According to Table 6.3 in the text, at around 18-24 months toddlers “spoken vocabulary expands from about 50 to 200 to 250 words” (Berk and Meyers, 2016, p. 235). While Jack didn’t say much when I was there, his ability to comprehend what the teacher was asking of him and then respond showed that his language development is on track. The only word he spoke was attributed to an object and most of his attention went to the investigation of objects as opposed to his peers and teachers, showing that he has a referential style of language; this means his vocabulary “consisted mainly of words that referred to objects,” and his attention displayed an “active interest in exploring objects” (Berk and Meyers, 2016, p. 239). This is also in line with his culture, being an English-speaking child, “object words (nouns) are particularly common” (Berk and Meyers, 2016, p. 239). Being that Jack is 20 months old, I wouldn’t say that he is too far off track from forming two-word or telegraphic speech. Other circumstances could be that he’s learned to communicate this way – by vocalizing as opposed to speaking – with the other children around him and it works so he feels no need to speak, and therefore he possibly uses more words with adults.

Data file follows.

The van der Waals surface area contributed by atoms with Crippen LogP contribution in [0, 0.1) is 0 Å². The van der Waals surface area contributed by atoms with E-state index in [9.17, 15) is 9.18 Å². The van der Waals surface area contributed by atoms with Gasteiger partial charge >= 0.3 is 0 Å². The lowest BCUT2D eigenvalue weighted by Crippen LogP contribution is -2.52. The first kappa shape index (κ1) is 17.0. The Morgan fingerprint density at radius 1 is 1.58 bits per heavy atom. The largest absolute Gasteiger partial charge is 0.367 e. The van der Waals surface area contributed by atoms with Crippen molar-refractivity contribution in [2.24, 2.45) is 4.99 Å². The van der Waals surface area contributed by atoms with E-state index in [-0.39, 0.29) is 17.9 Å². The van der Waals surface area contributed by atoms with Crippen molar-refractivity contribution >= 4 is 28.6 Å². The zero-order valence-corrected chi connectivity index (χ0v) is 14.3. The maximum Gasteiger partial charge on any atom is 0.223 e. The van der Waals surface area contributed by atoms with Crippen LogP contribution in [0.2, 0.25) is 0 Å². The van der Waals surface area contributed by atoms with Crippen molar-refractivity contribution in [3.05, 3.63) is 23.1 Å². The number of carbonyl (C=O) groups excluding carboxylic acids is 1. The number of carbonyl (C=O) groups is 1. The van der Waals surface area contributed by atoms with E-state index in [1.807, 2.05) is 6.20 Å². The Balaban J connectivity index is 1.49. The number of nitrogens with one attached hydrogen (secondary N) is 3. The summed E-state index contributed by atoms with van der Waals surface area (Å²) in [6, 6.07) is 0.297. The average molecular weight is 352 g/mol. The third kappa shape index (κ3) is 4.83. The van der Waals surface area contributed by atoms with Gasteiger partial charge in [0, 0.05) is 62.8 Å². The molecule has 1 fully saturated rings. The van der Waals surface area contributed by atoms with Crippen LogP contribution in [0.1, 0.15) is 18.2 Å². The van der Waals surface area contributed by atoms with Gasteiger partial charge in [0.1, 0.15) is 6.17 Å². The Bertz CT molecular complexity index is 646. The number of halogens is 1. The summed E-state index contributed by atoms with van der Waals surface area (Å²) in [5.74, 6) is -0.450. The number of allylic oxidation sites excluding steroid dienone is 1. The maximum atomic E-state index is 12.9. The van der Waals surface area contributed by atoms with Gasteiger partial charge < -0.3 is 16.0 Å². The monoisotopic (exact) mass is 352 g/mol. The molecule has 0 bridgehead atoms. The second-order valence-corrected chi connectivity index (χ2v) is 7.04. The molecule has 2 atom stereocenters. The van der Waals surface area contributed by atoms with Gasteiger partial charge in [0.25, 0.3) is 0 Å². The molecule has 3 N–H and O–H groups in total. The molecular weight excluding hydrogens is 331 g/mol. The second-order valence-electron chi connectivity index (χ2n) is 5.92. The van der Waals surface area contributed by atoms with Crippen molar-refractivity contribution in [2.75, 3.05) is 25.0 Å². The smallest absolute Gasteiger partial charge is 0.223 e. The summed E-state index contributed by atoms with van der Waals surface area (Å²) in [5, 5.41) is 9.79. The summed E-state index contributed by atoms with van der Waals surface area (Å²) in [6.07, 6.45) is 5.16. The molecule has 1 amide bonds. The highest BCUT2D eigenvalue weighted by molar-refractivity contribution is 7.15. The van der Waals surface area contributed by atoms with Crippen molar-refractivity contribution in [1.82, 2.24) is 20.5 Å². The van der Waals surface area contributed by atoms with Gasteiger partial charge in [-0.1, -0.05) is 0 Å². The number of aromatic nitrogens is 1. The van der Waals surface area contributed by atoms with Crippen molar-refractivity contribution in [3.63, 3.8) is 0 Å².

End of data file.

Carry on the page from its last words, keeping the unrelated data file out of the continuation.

Social and Emotional Development

For the most part, Jack displayed an easy-child temperament and autonomous personality. At one instance, he was playing in the sandbox with some other children. He abandons his toy dump truck for an empty pail in the sandbox. Another child sees him play with the pail and proceeds to grab for it. A struggle match ensues until one of the teachers gives Jack the pail and removes the other child. A second later, he’s banging on the pail and vocalizing. At another time, a child swipes at his hair and takes his toy. They try to push the toy together, and then Jack begins to scream. The teacher again remedies the situation by taking the other child away and Jack goes on.